The "Awesome" entry would have a picture of this recurse into infinity!

As is apparent from the screenshot, the Codex is not yet complete, but the foundations are all there — including a couple of diggers dancing as a wide-screen feature! We think this will work great, as it will be a breeze to look up anything that might have slipped your mind, as well as learning new concepts and game mechanics. We’re really thrilled to see how it turns out, and if it works as well as we hope!

Of course, everything is loaded from an XML-file, in order to facilitate the inevitable translation into all languages in the world!

Until next time, folks!

Apr 26 2010

GIMP Concept Art Tutorial

Power of Two is proud to present the first installment of Robin’s open-source tutorial series: speed concepting using the free graphics tool GIMP (http://www NULL.gimp NULL.org/).

The tutorial is divided into three parts.


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Apr 21 2010

Developing with C#/XNA

When you’re going to begin development on a game, the very first questions that appear are “For what platforms?” and “What tools will we use?”

If you decide that Windows-based PCs are the best target, the options at your disposal are staggering. When we were trying to pick a development environment for “Dwarfs”, for each language, engine and wrapper, we asked ourselves:

  • How fast is development?
  • How much control does it take away?
  • How powerful is the tool?
  • How big is the user base and community?

Getting answers to these questions wasn’t exactly a walk in the park. After some pondering, we decided to use Microsoft XNA (http://en NULL.wikipedia NULL.org/wiki/Microsoft_XNA) to do some prototyping, since I had previous experience with C# and knew that at least the programming language was extremely optimized for fast development. After using XNA to develop Dwarfs for four months as a school side-project, I can attempt answering some of them.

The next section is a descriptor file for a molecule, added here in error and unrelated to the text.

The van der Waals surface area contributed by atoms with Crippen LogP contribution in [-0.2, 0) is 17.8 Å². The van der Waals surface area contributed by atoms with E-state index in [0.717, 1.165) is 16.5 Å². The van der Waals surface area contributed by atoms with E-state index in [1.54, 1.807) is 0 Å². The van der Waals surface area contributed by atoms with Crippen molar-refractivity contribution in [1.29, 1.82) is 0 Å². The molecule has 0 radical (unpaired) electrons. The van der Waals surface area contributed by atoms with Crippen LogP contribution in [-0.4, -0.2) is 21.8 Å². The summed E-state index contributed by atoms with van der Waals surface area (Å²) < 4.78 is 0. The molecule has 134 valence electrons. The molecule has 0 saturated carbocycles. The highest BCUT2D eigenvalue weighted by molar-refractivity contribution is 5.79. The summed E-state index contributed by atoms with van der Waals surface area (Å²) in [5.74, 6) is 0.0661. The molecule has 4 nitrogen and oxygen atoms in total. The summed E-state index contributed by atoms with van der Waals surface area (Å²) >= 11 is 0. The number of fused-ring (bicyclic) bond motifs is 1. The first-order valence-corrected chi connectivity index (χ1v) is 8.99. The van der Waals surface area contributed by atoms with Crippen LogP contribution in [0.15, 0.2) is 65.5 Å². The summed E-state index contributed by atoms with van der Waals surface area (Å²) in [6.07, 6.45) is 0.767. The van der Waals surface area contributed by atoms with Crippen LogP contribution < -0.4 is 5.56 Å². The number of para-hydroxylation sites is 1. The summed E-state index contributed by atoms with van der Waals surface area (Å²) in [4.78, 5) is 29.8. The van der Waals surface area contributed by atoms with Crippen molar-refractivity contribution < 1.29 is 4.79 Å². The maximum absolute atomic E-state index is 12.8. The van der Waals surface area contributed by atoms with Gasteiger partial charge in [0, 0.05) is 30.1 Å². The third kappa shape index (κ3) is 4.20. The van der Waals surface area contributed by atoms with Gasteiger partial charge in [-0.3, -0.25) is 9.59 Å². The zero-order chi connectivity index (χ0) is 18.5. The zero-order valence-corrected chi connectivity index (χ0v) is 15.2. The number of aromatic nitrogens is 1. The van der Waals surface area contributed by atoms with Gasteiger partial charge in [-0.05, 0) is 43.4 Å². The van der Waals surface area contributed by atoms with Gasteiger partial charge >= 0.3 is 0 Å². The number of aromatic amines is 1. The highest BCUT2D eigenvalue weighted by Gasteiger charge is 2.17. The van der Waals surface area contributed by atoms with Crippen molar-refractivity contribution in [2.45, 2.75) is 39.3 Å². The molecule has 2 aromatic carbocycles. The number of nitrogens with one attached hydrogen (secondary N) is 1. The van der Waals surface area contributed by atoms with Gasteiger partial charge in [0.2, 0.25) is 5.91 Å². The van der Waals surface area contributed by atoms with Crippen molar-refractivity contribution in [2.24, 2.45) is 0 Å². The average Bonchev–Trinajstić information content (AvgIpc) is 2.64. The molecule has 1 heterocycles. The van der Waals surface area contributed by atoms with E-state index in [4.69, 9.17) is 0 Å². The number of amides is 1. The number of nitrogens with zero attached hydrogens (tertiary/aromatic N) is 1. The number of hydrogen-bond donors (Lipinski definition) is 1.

How fast is development?

Extremely fast. It’s so fast that developing in C#/XNA almost feels rude towards other students, who are struggling with shoddy software such as Torque, or daunting tasks like writing their own engines from scratch. You can be up and running with XNA in literally minutes, if you know what you’re doing.

And yet…

How much control does it take away?

Surprisingly little. I would say XNA hits the balance perfectly between handing you the tools to build your game, and then backing away so that you may build it as you wish. How bold you’ll be when developing is entirely up to you, and XNA accomodates most scenarios. You don’t need to know what a shader is, for example, to efficiently render something to the screen using the GPU. If you want extra control (which you likely will), you can just replace the default shader with your own. Most parts of the engine (if you could call it that) is like this. If you don’t like a module, you can usually just rewrite it yourself, if you have the skill. I feel the most prominent loss of control is instead due to the C#-language. The Big Brother memory management is frustrating at times, but the ease of use more than makes up for this to me.